Arundhati Roy’s first novel, The God of Small Thing, surprised the world with its unconventional style, controversial subjects and unforgettable emotion. It earned Roy a Booker Prize as well as obscenity charges in India. Her novel tells the story of two-egg twins, Rahel and Estha, growing up in India, and the events that passed that changed their entire lives. After a separation of 24 years, the twins are reunited in the house they grew up in where they attempt to understand and come to terms with the devastating events that shaped their lives. Moving between present day and 1969, the novel brings to life Kerala, India and the twin’s family through the eyes of seven-year-olds. With a divorced mother and half-Hindu heritage, the twins are constantly challenged by the conventions and restrictions of Indian society. However, small events and simple acts can bring about massive change, and the twins are soon faced with tragedy. The loss of life, the loss of love and the loss of innocence, plague their lives from that moment on.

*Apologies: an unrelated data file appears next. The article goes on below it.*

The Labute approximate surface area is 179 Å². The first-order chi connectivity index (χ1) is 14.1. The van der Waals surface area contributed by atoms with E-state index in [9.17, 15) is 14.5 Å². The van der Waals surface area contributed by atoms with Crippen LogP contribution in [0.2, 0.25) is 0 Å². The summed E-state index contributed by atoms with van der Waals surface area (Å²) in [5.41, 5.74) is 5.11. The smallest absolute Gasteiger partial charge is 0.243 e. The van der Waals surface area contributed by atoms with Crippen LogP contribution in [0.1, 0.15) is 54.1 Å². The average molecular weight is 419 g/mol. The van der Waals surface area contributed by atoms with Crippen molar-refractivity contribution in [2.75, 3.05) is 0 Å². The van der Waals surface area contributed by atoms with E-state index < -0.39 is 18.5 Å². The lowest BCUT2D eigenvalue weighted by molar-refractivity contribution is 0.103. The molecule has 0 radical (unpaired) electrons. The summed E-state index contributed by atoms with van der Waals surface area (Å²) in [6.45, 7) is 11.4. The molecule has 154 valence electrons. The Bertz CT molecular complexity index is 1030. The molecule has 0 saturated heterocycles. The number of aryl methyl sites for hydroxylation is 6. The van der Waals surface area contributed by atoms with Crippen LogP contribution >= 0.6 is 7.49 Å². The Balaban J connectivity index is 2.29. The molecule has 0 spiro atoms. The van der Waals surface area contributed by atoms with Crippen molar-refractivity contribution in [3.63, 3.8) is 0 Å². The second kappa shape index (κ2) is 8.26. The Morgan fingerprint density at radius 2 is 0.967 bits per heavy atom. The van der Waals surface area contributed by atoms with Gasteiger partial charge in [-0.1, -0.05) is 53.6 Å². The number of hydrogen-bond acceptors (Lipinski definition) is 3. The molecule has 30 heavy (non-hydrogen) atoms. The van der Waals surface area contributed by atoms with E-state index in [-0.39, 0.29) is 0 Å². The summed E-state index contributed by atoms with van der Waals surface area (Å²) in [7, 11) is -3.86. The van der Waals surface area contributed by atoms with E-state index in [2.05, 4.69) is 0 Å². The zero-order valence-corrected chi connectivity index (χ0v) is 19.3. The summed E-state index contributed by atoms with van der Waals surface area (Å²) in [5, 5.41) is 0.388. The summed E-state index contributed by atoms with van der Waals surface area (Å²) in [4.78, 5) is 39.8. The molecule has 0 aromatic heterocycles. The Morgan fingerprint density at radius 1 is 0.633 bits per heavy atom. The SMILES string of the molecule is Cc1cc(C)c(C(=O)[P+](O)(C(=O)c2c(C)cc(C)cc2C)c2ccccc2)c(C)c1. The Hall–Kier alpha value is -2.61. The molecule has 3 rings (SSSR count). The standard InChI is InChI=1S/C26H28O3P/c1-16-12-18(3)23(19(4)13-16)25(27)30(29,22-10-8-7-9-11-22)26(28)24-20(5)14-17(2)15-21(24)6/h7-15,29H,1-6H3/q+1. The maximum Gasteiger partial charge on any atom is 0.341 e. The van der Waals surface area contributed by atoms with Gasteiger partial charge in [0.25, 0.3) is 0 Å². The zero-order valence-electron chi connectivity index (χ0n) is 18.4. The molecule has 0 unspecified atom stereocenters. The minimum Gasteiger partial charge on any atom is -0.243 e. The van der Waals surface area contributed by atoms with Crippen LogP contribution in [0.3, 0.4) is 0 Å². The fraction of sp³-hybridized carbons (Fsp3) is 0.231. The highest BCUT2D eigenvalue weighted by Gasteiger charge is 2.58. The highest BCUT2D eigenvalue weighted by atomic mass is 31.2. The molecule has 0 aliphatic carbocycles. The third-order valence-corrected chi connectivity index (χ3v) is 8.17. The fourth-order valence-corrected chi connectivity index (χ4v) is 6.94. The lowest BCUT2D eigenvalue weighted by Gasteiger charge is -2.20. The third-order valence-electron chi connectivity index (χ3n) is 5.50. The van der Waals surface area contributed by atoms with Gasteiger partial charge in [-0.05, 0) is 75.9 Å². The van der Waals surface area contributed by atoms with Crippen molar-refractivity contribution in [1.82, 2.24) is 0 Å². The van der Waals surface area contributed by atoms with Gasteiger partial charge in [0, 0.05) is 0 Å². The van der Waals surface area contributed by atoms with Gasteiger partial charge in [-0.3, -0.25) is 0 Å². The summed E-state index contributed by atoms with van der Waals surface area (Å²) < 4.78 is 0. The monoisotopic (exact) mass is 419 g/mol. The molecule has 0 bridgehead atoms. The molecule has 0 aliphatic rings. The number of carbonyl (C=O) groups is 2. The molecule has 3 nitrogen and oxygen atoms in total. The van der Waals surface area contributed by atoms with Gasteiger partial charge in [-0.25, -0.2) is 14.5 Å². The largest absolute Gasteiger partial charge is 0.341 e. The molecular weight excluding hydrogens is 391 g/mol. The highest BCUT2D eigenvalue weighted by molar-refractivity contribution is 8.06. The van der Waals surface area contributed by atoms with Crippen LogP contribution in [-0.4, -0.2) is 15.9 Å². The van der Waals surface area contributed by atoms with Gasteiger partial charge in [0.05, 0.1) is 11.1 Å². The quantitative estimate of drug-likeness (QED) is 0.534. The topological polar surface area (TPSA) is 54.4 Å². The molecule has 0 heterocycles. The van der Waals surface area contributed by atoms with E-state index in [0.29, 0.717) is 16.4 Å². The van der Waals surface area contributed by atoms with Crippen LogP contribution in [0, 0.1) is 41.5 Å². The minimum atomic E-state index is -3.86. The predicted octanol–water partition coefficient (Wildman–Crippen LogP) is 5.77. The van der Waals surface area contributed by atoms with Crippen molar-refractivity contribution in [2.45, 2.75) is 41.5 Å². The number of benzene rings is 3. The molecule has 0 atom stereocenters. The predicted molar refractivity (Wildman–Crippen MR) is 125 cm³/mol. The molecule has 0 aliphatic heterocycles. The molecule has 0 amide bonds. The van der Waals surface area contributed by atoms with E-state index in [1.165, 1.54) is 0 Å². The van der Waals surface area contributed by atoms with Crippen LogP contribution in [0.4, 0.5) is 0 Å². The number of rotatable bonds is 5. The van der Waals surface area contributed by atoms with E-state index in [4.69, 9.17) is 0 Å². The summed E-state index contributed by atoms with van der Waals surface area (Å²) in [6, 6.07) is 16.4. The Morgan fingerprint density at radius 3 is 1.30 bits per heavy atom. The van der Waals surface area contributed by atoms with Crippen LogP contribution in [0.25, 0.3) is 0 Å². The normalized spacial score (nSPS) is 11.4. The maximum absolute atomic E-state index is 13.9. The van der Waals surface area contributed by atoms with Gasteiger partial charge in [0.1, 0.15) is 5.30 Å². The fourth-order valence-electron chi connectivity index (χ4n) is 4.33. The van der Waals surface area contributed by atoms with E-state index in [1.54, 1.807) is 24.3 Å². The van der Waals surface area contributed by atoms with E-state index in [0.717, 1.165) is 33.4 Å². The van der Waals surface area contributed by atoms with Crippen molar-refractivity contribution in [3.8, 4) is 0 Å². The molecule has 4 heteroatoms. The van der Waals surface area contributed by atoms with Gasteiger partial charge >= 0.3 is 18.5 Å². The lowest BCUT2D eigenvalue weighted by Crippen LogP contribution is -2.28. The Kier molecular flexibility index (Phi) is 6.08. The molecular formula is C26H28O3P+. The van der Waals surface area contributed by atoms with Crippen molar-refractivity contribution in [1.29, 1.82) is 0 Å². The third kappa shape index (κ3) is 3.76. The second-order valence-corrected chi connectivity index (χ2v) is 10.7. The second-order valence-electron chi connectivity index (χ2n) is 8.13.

The most notable thing about Roy’s first work is the style; however, beneath the surface Roy paints an extraordinary picture of the human condition through characterization and social commentary. Repetitive, descriptive and as whimsical as a nursery rhyme, Roy’s inventive language contrasts the playfulness of a child’s mind with the sadness of the events that pass to create a bittersweet depiction of the collapse of the family. Roy has the ability to delve in and out of minute detail flawlessly which enables her to highlight events that may appear to be insignificant at first and create an unpredictable and unconventional plotline. Roy’s rhyme and repetition also bring to life the numerous characters that play major roles in the story. With the imagination of a child, she plays with the English language as much as Rahel and Estha do throughout the novel. Roy’s characterization is complex, and it’s difficult to even identify one, sole, protagonist. However, the twin’s family and friends are brought to life through insight into their past, present, hopes and dreams. Both the most painful, and the most wonderful, aspects of human nature are illuminated as these characters struggle against each other and against the outside world. Within the family lies conflict between those who wish to break free of society’s constraints and those who feel the need to maintain the social order. The struggles permeates into the community, and unveils a powerful message about society and, “Man’s subliminal urge to destroy what he could neither subdue nor deify”(292). Roy succeeds in creating an unconventional novel that examines modern society, in terms of class system, cultural identity, family structure and the deeply-rooted, historical values that continue to govern people today.